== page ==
Your Friday crash course: Diagnostic biomarkers are in essence, used to determine whether or not a patient has a medical condition. Biomarkers can be molecular, histologic, radiographic and physiological, examples include heart rate, BMI and x-ray findings.
Proteomics International Laboratories (ASX: PIQ) is taking molecular biomarkers to a whole new level, utilising proprietary biomarkers to test for specific conditions that, until now, have been undetectable by blood tests.
Having already developed the PromarkerD assay, the world’s first test for predicting diabetic kidney disease, PIQ has been working on developing a diagnostic test for another indication- oesophageal adenocarcinoma.
The Company has completed a validation study with Queensland based QIMR Berghofer Medical Research Institute looking at a simple blood test that utilises a panel of biomarkers to detect the cancer.
Managing Director Dr Richard Lipscombe said: “We’ve been able to identify a select panel of biomarkers with the potential to be used as a diagnostic test. Importantly we have also completed validation of the panel using blood samples from more than 300 patients.”
The study looked at Barrett’s oesophagus, a pre-malignant condition that is considered a significant risk factor for going on to develop oesophageal adenocarcinoma. The condition is caused by acid reflux and affects approximately 2% of the population. Current diagnostic measures include invasive and expensive endoscopies to visualise the damaged area.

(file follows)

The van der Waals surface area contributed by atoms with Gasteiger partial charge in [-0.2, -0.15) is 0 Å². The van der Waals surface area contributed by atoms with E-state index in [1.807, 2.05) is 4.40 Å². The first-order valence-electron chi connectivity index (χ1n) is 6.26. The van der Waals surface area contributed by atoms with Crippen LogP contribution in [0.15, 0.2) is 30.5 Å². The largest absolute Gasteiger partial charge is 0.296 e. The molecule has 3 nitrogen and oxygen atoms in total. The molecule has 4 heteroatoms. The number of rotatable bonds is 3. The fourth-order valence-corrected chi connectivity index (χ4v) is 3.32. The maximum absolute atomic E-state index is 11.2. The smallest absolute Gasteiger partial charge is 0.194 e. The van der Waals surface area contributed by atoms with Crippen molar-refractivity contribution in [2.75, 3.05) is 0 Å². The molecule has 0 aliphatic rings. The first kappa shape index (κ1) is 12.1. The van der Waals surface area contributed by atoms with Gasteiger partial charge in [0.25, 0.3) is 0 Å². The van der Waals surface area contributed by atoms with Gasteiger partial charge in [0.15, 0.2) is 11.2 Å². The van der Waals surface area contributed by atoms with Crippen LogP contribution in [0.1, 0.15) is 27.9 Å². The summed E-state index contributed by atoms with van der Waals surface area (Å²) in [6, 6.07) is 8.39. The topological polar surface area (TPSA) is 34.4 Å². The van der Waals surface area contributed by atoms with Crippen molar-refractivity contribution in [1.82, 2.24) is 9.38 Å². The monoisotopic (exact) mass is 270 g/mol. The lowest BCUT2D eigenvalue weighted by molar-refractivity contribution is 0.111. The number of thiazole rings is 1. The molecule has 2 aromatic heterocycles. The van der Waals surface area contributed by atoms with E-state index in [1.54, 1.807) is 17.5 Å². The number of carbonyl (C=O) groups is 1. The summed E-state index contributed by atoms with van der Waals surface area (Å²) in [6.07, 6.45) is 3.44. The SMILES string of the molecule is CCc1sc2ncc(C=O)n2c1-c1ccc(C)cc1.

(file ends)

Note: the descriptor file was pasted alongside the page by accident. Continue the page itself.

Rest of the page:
PIQ’s study seeks to validate and develop their diagnostic blood test which will ultimately provide adenocarcinoma patients with a safe, non-invasive and cost effective way to gain a diagnosis and subsequent treatment.
Study results will be presented at the 27th Lorne Proteomics Symposium, held today in Victoria.
The collaboration between the two entities has been beneficial to PIQ who are undertaking a broader strategy to continually improve and expand their portfolio of diagnostic tools in areas where there is significant unmet need.